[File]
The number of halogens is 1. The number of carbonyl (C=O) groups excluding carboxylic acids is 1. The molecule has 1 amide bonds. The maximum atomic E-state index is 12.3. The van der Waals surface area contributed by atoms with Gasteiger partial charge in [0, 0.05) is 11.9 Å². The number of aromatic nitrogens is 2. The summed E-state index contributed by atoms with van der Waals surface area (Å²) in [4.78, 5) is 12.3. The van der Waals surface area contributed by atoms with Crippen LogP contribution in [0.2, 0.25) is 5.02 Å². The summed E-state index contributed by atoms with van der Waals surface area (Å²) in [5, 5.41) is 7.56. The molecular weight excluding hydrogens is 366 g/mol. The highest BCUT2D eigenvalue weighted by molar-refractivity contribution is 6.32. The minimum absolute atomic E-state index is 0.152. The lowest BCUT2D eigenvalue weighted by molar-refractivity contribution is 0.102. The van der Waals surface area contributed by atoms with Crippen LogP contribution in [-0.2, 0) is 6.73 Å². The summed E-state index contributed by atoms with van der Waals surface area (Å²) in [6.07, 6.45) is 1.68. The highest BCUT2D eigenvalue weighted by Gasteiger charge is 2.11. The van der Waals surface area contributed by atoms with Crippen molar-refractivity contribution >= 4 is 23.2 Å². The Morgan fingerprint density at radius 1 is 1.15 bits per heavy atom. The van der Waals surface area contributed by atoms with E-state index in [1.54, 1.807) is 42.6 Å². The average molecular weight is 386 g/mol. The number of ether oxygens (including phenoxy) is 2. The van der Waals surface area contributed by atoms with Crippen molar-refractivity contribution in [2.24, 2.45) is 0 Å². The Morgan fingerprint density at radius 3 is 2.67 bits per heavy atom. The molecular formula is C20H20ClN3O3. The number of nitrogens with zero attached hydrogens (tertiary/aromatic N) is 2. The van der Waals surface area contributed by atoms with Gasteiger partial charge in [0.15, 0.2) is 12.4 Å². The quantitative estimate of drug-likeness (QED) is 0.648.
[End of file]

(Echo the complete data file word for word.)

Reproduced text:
The number of halogens is 1. The number of carbonyl (C=O) groups excluding carboxylic acids is 1. The molecule has 1 amide bonds. The maximum atomic E-state index is 12.3. The van der Waals surface area contributed by atoms with Gasteiger partial charge in [0, 0.05) is 11.9 Å². The number of aromatic nitrogens is 2. The summed E-state index contributed by atoms with van der Waals surface area (Å²) in [4.78, 5) is 12.3. The van der Waals surface area contributed by atoms with Crippen LogP contribution in [0.2, 0.25) is 5.02 Å². The summed E-state index contributed by atoms with van der Waals surface area (Å²) in [5, 5.41) is 7.56. The molecular weight excluding hydrogens is 366 g/mol. The highest BCUT2D eigenvalue weighted by molar-refractivity contribution is 6.32. The minimum absolute atomic E-state index is 0.152. The lowest BCUT2D eigenvalue weighted by molar-refractivity contribution is 0.102. The van der Waals surface area contributed by atoms with Crippen LogP contribution in [-0.2, 0) is 6.73 Å². The summed E-state index contributed by atoms with van der Waals surface area (Å²) in [6.07, 6.45) is 1.68. The highest BCUT2D eigenvalue weighted by Gasteiger charge is 2.11. The van der Waals surface area contributed by atoms with Crippen molar-refractivity contribution >= 4 is 23.2 Å². The Morgan fingerprint density at radius 1 is 1.15 bits per heavy atom. The van der Waals surface area contributed by atoms with E-state index in [1.54, 1.807) is 42.6 Å². The average molecular weight is 386 g/mol. The number of ether oxygens (including phenoxy) is 2. The van der Waals surface area contributed by atoms with Crippen molar-refractivity contribution in [2.24, 2.45) is 0 Å². The Morgan fingerprint density at radius 3 is 2.67 bits per heavy atom. The molecular formula is C20H20ClN3O3. The number of nitrogens with zero attached hydrogens (tertiary/aromatic N) is 2. The van der Waals surface area contributed by atoms with Gasteiger partial charge in [0.15, 0.2) is 12.4 Å². The quantitative estimate of drug-likeness (QED) is 0.648.